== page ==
PURPOSE: Previous data indicate that 100% O(2) ventilation during early reperfusion after cardiac arrest (CA) and cardiopulmonary resuscitation (CPR) increases neuronal death. However, current guidelines encourage the use of 100% O(2) during resuscitation and for an undefined period thereafter. We retrospectively analyzed data from a porcine CA model and hypothesized that prolonged hyperoxic reperfusion would be associated with increased neurohistopathological damage and impaired neurological recovery.
METHODS: Fifteen male pigs underwent 8min of CA and 5min of CPR. After resuscitation animals were ventilated with either 100% oxygen for 60min (hyperoxia; n=8) or 10min (normoxia; n=7). Physiological variables were obtained at baseline and 10, 60 and 240min after resuscitation. Daily functional performance was assessed using an established neurocognitive test in parallel to a neurological deficit score (NDS). On day 5, brains of the re-anaesthetized pigs were harvested for neurohistopathological analyses.
RESULTS: At baseline there were no differences in hemodynamics and neurological status between groups. Post-arrest only PaO(2), as a result of the different inspired oxygen fractions, was significantly higher in the hyperoxia group. There was a numerical trend towards improved clinical recovery in both the NDS and the neurocognitive testing for animals exposed to 10min of 100% oxygen. However, hyperoxic animals showed a significantly greater degree of necrotic neurons and perivascular inflammation in the striatum in comparison to normoxic animals.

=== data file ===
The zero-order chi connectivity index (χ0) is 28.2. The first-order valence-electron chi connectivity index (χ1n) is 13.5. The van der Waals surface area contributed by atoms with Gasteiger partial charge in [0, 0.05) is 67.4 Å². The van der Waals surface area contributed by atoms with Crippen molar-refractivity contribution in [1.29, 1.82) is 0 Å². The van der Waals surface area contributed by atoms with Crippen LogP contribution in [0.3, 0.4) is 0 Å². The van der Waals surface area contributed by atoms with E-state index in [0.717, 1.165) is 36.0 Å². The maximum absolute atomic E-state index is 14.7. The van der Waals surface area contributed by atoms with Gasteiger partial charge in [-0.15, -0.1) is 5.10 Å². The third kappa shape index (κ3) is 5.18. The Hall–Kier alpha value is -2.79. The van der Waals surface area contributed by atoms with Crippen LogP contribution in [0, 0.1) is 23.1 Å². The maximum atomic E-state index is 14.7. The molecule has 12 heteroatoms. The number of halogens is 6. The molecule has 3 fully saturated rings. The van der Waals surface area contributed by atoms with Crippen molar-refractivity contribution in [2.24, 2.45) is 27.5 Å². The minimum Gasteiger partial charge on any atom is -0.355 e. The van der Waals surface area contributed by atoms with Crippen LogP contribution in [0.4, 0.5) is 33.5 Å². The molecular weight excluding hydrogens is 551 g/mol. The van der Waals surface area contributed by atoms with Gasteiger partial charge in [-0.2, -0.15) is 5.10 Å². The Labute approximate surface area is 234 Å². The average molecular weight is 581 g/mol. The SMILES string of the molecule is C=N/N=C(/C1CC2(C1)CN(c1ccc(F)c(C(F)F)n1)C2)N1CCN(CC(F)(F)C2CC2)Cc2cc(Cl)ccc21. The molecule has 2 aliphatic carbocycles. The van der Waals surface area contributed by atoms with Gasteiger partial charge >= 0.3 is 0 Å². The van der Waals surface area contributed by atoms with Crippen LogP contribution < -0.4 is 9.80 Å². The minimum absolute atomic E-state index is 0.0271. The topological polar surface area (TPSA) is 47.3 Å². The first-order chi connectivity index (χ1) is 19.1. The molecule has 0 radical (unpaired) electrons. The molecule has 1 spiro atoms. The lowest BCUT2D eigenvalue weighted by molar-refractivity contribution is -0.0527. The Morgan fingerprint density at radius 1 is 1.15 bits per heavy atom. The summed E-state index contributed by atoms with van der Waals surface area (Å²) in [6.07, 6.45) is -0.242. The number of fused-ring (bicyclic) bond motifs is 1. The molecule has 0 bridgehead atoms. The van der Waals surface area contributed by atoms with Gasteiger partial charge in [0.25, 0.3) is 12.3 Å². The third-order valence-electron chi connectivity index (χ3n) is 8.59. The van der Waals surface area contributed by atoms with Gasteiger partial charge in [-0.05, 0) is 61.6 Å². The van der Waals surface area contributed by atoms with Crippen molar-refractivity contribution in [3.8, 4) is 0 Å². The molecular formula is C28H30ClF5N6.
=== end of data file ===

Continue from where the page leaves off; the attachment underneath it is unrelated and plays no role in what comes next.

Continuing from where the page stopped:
CONCLUSION: In this retrospective analysis prolonged hyperoxia after CA aggravated necrotic brain damage and perivascular inflammation in the striatum of pigs.
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doi:10.1016/j.resuscitation.2010.06.027 | How to Cite or Link Using DOI
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Reducing the duration of 100% oxygen ventilation in the early reperfusion period after cardiopulmonary resuscitation decreases striatal brain damagestar, open
Anne Brückena, 1, Corresponding Author Contact Information, E-mail The Corresponding Author, Aaref Bani Kaaba, 1, Kai Kottmanna, Rolf Rossainta, Kay Wilhelm Nolteb, Joachim Weisb and Michael Friesc
a Department of Anesthesiology, University Hospital RWTH Aachen, Pauwelsstraße 30, 52074 Aachen, Germany
b Institute of Neuropathology, University Hospital RWTH Aachen, Aachen, Germany
c Department of Intensive Care, University Hospital RWTH Aachen, Aachen, Germany
Received 10 May 2010;
revised 18 June 2010;
accepted 30 June 2010.
Available online 2 September 2010.